Can RNs remove temporary pacing (pacemaker/epicarial) wires?

  1. Hello,

    Can RNs remove temporary (pacemaker/ epicarial) pacing wires? I am looking for:
    for/against protocols or information. There have been several discussions here on this board in the past (which are informative and I will share with my patron) but I am looking for current information for my patron so I am re-visiting the question again. I am looking for information on what is being done elsewhere: your experiences/policies/protocols, etc. Especially interested in who is or is not allowed to remove temporary pacing wires and why.

    Background here: We have an MD here who would like the RNs to do it but we are not sure if its in RN scope of practice. I have done the literature searching - most of its from the early 1990's-2007. It may be up to each State Board of Nursing or associations. We would like to know what is being done elsewhere and your experiences.

    As always, I am appreciative of any information received.

    Thank-you in advance,

    Deweydecimal13501
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  2. 8 Comments

  3. by   Rose_Queen
    I would refer to your state BON. It will indeed vary by states and scope of practice laws. In my facility, our epicardial pacing wires are removed only by a PA/NP/MD. We've had a few situations where when they were pulled the patient ended up in tamponade and required a very rushed trip to the OR for sternotomy and repair.
  4. by   deweydecimal13501
    Thank-you for your reply. I have reached out to our State Nursing Board and they will be researching my question and sending appropriate information that will address our question about scope of practice.

    Deweydecimal13501
  5. by   offlabel
    Is this a BON question? I'd think it was the hospital itself. BON's don't catalogue every single skill under the sun in order to authorize nurses. That is a certifying body. If the RN is trained to do it by a competent person and is authorized by the person that placed them, why not? Tamponade occurs regardless of who pulls them out and it is the bedside nurse that is the one who needs to recognize it when it happens, not the PA/NP/or surgeon. When it does happen, the person that pulled the wires is long gone.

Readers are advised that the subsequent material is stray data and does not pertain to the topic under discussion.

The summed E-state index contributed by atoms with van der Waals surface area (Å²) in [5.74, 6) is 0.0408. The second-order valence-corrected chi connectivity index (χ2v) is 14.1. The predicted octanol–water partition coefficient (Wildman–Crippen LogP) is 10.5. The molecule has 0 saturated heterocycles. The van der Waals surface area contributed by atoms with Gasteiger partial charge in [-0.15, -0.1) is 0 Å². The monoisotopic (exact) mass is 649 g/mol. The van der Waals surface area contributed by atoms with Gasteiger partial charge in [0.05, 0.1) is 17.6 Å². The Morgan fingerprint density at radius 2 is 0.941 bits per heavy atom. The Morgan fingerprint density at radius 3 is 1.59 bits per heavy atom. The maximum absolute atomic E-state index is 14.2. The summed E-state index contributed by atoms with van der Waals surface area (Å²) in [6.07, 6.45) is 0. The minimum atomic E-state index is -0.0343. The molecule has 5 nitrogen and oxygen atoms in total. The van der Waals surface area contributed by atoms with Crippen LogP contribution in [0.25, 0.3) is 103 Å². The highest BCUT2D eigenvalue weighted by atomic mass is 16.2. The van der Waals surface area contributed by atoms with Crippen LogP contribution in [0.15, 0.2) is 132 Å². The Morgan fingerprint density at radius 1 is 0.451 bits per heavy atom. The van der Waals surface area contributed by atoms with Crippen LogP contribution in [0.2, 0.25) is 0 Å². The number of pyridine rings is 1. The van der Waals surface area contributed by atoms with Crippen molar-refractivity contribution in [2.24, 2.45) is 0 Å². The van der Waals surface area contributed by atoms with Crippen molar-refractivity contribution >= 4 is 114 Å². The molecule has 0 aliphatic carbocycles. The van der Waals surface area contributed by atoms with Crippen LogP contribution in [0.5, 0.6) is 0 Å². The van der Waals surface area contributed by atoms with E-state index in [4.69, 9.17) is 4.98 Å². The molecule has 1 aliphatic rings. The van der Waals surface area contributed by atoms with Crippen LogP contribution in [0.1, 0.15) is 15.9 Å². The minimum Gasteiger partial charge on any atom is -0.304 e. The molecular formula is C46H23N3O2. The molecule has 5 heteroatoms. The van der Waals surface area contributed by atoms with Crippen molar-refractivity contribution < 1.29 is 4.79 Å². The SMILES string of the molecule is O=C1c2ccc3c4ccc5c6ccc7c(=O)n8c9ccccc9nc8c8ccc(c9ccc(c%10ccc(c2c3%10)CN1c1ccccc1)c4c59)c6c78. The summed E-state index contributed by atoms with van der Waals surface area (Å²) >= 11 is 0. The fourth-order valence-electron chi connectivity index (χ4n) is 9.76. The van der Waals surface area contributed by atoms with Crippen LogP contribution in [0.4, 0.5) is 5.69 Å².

6. by   OUxPhys
    Depends on the hospital. I wanna say the one hospital I worked at the ICU RN could pull the pacer wires. I know the hospital Im at now an advanced practice RN can do it.
  7. by   CCU BSN RN
    Rochester NY- RNs pull, not even ICU rns, tele floors too. Cut a stitch and pull, don't yank if you meet resistance/scar tissue formed

    Jobs I've had in New England- NP/PA problem. Honestly I'd rather not tamponade somenoe, but is pulling a Cordis or femoral arterial line or anything else that we do that much less dangerous?
  8. by   booradley
    I'm in Australia but here we pull pacer wires on the floor. Only permitted mon-fri 7am-1pm in case the pt tamponades. We have a policy about checking vitals x times for x hours post removal and double checking INR and other labs. Most of our pts will have an echo that day anyway (routine post valve surgery at my hospital and a lot of cabg patients have them too) to ensure there's no slow tamponade. The actual procedure itself is not the problem, it's the risk of tamponade post removal. I have seen it twice but both times everyone recognised it quickly and the pts made a full recovery.
  9. by   kmiller255
    I work on a Cardiac Step Down unit and we pull pacer wires all of the time. I think it just depends if RN's are adequately trained and the hospital's policy. If we run into any resistance pulling or they have been in a long time or the patient is a risk for bleeding we will cut. Haven't had any issues so far.
  10. by   HeartRN_09
    At my facility RN's can remove transvenous wires but not epicardial. Personally, I feel like removing epicardial wires is too much liability for an RN. I don't want to be responsible for removing wires placed by a surgeon. What if the surgeon used faulty technique and the removal lead to an emergent situation (tampondade)? I feel like the surgeon or his PA owns that liability, not me. Just my 2 cents!

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